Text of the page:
Ghostly, she stood in front of him and looked into his eyes. "I am here," she said. "I am here. I want to touch you." She pleaded: "Look at me!" But he would not see her; he only knew how to look at the outside of things.

math

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### Re: Prisoners Problem (Easy Mode)

I think you are missing the point of the comment that the middle guy adds nothing to the problem. Clearly with 3+2 hats, you need three people to solve it. However, as pointed out, the equivalent problem could be stated with two prisoners and two white hats with one black hat. It could also be stated with four prisoners and four white hats with three black hats. In general, it can be stated with N prisoners and N white hats with N-1 black hats, for N>0. [ Obviously the N=1 case degenerates to a trivial problem ]. It's a statement about the problem itself rather than about the solution to the problem.

Spoiler:
The fundamental trick to this problem is realizing that, going down the line of prisoners, the first prisoner to see no white hats in front of him can deduce that he has a white hat. This includes the last prisoner who sees nobody and therefore no white hats.
It's similar to saying in the blue-eyes/brown-eyes island problem that the brown eyed people add nothing to the problem.
RonWessels

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### Re: Prisoners Problem (Easy Mode)

I see what you're saying but the sentence
Since there are more than two of each type of hat, being unsure after seeing only one hat doesn't provide any clues at all.

didn't support that reading of the response. But, if that was what was meant, I apologise for my harsh reading.

In general, with n prisoners, n-1 black hats, and n white hats,
Spoiler:
the last white hatted prisoner knows their hat is white, and no prisoner before that can determine their hat colour.
ameretrifle wrote:Magic space feudalism is therefore a viable idea.

jestingrabbit

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### Re: Prisoners Problem (Easy Mode)

Good point. Now I'm starting to doubt my interpretation of what the poster meant.

By the way, I like your general solution description better than mine.
RonWessels

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### Re: Prisoners Problem (Easy Mode)

jestingrabbit wrote:I see what you're saying but the sentence
Since there are more than two of each type of hat, being unsure after seeing only one hat doesn't provide any clues at all.

didn't support that reading of the response. But, if that was what was meant, I apologise for my harsh reading.

In general, with n prisoners, n-1 black hats, and n white hats,
Spoiler:
the last white hatted prisoner knows their hat is white, and no prisoner before that can determine their hat colour.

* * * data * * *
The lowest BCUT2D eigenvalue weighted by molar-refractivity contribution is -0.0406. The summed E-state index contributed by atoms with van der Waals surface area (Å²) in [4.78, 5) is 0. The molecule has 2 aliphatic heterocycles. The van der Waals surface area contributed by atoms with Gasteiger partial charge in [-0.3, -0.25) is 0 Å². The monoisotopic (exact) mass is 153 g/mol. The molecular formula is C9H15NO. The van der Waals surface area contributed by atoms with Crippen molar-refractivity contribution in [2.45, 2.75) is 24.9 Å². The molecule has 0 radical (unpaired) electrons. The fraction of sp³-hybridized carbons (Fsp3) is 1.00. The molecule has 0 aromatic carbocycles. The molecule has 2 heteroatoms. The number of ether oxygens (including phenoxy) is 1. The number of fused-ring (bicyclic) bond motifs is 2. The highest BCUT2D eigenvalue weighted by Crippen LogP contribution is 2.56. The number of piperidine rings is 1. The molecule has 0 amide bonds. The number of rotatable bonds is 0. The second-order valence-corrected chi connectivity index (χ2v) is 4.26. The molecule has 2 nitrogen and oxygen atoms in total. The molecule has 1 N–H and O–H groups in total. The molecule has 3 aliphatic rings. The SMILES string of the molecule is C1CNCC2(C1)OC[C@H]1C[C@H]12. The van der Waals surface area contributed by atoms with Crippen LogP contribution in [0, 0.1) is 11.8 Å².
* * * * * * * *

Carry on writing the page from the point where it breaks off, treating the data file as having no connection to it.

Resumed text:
No need to apologize, you were right in the first place, I had it wrong. The funny thing is that the answer to this puzzle was immediately obvious to me, but I've been obsessively challenging it in my head ever since.

So I drew myself a picture. Now every time I doubt the solution I just go back to it and see where I went wrong.

Spoiler:
Black Hat Guy and White Hat Guy are © Randal Munroe; my most profuse apologies for the use of Comic Sans.

These are the only two possible solutions I see (except for the first hat being variable).
I can't go, this is too important. Someone is wrong on the internet!
JoeZ

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### Re: Prisoners Problem (Easy Mode)

The original post wasn't clear, but can more than one prisoner be released if they all know their hat colors?
If more than one can be released, then the prisoner in the front of the line will ALWAYS be released.
Spoiler:
If the prisoner in the back says that he knows his color, then he has a white hat, and the other two prisoners know they have black hats.
If the prisoner in the back doesn't know and the prisoner in the middle says he does know, then the second prisoner has a white hat and the first prisoner has a black hat.
If the rear and middle prisoners both don't know, then the prisoner in the front has a white hat.
In this case, I guess it pays to go last!

Even for the general case N-prisoner, N-1 black hat case, the prisoner in front will always be released, and with this variant your chance of being released increases as you move towards the front of the line, I'm sure someone could work out the odds on this.

Just one other observation, for the N prisoner case, the last prisoner should always be released regardless of the number of white hats in the problem. However, the number of white hats in the problem will decrease the chances of the first N-1 prisoners being released in the variant since the possibility of everyone in front of them having black hats will decrease (assuming a uniform probability distribution).
dbanakin